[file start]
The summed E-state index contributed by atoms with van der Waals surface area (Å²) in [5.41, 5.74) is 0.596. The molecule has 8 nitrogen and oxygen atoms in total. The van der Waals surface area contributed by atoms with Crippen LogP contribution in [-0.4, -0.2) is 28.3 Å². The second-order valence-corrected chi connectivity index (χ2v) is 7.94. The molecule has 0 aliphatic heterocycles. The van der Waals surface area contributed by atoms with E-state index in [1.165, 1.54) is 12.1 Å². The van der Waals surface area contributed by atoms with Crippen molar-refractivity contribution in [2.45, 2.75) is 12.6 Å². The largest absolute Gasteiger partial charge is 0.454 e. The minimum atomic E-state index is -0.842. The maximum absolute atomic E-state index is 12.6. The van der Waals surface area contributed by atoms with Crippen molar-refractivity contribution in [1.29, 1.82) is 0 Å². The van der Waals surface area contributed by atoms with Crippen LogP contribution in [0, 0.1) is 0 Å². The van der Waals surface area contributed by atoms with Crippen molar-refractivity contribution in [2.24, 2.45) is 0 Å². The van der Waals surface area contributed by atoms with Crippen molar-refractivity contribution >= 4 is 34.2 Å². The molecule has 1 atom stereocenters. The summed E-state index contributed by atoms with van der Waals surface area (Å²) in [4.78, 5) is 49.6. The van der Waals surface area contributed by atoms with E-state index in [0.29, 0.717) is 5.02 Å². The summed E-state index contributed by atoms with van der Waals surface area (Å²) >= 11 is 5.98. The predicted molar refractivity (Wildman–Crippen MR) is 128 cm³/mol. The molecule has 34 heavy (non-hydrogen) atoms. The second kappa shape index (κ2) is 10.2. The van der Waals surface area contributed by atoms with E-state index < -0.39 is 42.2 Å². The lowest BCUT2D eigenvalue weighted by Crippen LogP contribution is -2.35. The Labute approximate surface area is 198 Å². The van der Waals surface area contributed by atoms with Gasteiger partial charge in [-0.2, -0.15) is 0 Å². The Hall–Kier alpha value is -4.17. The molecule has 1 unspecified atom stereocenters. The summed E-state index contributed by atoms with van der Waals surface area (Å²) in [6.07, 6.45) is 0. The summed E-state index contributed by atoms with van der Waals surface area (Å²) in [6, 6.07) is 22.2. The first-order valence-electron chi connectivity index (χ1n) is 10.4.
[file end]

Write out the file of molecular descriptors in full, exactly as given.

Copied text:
The summed E-state index contributed by atoms with van der Waals surface area (Å²) in [5.41, 5.74) is 0.596. The molecule has 8 nitrogen and oxygen atoms in total. The van der Waals surface area contributed by atoms with Crippen LogP contribution in [-0.4, -0.2) is 28.3 Å². The second-order valence-corrected chi connectivity index (χ2v) is 7.94. The molecule has 0 aliphatic heterocycles. The van der Waals surface area contributed by atoms with E-state index in [1.165, 1.54) is 12.1 Å². The van der Waals surface area contributed by atoms with Crippen molar-refractivity contribution in [2.45, 2.75) is 12.6 Å². The largest absolute Gasteiger partial charge is 0.454 e. The minimum atomic E-state index is -0.842. The maximum absolute atomic E-state index is 12.6. The van der Waals surface area contributed by atoms with Crippen molar-refractivity contribution in [1.29, 1.82) is 0 Å². The van der Waals surface area contributed by atoms with Crippen LogP contribution in [0, 0.1) is 0 Å². The van der Waals surface area contributed by atoms with Crippen molar-refractivity contribution in [2.24, 2.45) is 0 Å². The van der Waals surface area contributed by atoms with Crippen molar-refractivity contribution >= 4 is 34.2 Å². The molecule has 1 atom stereocenters. The summed E-state index contributed by atoms with van der Waals surface area (Å²) in [4.78, 5) is 49.6. The van der Waals surface area contributed by atoms with E-state index in [0.29, 0.717) is 5.02 Å². The summed E-state index contributed by atoms with van der Waals surface area (Å²) >= 11 is 5.98. The predicted molar refractivity (Wildman–Crippen MR) is 128 cm³/mol. The molecule has 34 heavy (non-hydrogen) atoms. The second kappa shape index (κ2) is 10.2. The van der Waals surface area contributed by atoms with E-state index < -0.39 is 42.2 Å². The lowest BCUT2D eigenvalue weighted by Crippen LogP contribution is -2.35. The Labute approximate surface area is 198 Å². The van der Waals surface area contributed by atoms with Gasteiger partial charge in [-0.2, -0.15) is 0 Å². The Hall–Kier alpha value is -4.17. The molecule has 1 unspecified atom stereocenters. The summed E-state index contributed by atoms with van der Waals surface area (Å²) in [6.07, 6.45) is 0. The summed E-state index contributed by atoms with van der Waals surface area (Å²) in [6, 6.07) is 22.2. The first-order valence-electron chi connectivity index (χ1n) is 10.4.